I think you really, truly have to weigh the consequences of anything you do. Unhappiness is relative. So is inertia. But, if faced with the dilemma of being trapped in a relationship with someone you at least know, compared to the horror of leaving and being cast adrift . . . put it this way. At this stage of my life (more than 2/3rds over) I know that people will never change. They will say they'll change, and might, in some way or another (born-again Christian comes to mind) but in reality, they're pretty much set in stone at the end of adolescence. They will always come back to themselves.

The thing we all have to weigh is if it's worth the consequences to change the status quo. Sometimes that's made easy with a third party entering things. But sometimes . . .

I wish there were some magical scale where you could weigh everything, see what it all balances out to. But the reality is that it's a total guessing game, only resolved in hindsight. And no one but you can make the decision for you.

Not knowing your particular dilemma, I offer my ultimate solution: do nothing. If you're not in physical or imminent danger, nor are your kids, than I would advise sitting tight. But that's my style . . .

No amount of counseling would ever work for me, nor would I advise it to anyone who is at least partially sane.

I think I would get out when it truly became unbearable, when it drove me insane. And that would take a LOT. I would have found out a long time ago, in most cases.

But we're here! Aren't we? yep, that's what we're here for. Good luck, but remember there are backup units when you need them.

Sue said...

Something ChefNick said really clicked with me - he said that people don't change -- except that I've seen people make huge radical changes and become very different in their relationships. The problem is that they rarely seem to change within one relationship. I've seen guys whose wives left them because they wouldn't change, only to have them become exactly the husband that wife 1 wanted in order to get wife 2. I've got these two friends from college, both of whom married stay at home non-working wives, and who were basically traditional breadwinner assholes (pardon my French) in their marriages, until the wives who were dying for change and self expression left them. So who do these friends of mine marry the second time around? Flaming career oriented feminists who keep their own name and aren't homemakers. That's what's really weird about people.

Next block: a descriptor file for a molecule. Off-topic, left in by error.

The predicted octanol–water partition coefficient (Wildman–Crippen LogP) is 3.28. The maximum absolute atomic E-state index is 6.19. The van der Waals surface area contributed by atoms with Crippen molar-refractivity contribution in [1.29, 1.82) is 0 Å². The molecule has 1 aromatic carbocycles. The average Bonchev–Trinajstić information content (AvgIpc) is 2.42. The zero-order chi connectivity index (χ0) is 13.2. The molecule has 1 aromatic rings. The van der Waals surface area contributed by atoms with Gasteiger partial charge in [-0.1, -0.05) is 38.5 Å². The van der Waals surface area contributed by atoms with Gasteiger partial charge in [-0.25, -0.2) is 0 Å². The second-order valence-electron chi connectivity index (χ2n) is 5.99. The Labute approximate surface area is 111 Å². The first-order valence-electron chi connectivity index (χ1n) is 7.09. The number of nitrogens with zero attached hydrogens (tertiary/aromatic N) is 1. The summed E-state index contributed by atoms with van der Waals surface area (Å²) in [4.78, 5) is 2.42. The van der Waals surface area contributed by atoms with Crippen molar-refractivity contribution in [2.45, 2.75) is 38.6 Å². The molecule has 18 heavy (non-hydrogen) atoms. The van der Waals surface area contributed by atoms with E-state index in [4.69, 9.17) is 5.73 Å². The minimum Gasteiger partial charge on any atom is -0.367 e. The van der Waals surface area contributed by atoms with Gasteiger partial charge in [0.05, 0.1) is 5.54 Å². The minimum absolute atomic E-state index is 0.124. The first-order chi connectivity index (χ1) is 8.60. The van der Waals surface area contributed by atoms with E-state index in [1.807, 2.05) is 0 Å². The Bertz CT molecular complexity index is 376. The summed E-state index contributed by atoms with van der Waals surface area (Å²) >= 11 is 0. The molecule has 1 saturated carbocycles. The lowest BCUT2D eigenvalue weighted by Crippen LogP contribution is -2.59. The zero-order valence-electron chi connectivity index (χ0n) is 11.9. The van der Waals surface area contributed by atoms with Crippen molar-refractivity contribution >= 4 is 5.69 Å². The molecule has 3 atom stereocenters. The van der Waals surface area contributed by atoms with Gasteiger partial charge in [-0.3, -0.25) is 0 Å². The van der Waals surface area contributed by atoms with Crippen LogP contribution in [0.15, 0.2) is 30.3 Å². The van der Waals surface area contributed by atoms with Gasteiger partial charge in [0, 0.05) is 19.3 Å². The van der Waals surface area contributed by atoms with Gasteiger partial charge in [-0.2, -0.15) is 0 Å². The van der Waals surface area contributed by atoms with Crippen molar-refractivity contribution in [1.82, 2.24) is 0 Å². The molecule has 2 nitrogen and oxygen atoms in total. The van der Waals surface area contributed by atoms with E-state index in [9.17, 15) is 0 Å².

Qaro said...

Hi Sue and Nick, Thanks for your comments. As far as change, I think attitudes change really fast. I think habits change pretty slow. Either one can make a difference.

So after 6 months of being broken hearted I mention it. After 3 years of having a blog my husband reads it. I am sorry I hurt his feelings. If it wasn't obvious just through living with me, I guess I am glad he could read about it and finally know.

The picture of me from band was just to show see I used to be cool. I used to be somebody fun.

I think I might be a little bummed. I wasn't thinking I need mental health professionals just friends, but you know, it couldn't hurt.

I am not deleting anything, just in case that would mean $1000's in forensics experts down the line.

I think an understanding of my sense of humor would be helpful and also the way I turn things over. Actually I never "turn things over" I just rotate them. I was just about to flip back again. I always do. Share my thoughts, realize how horribly wrong I am and go back.

I hope we can get somewhere now.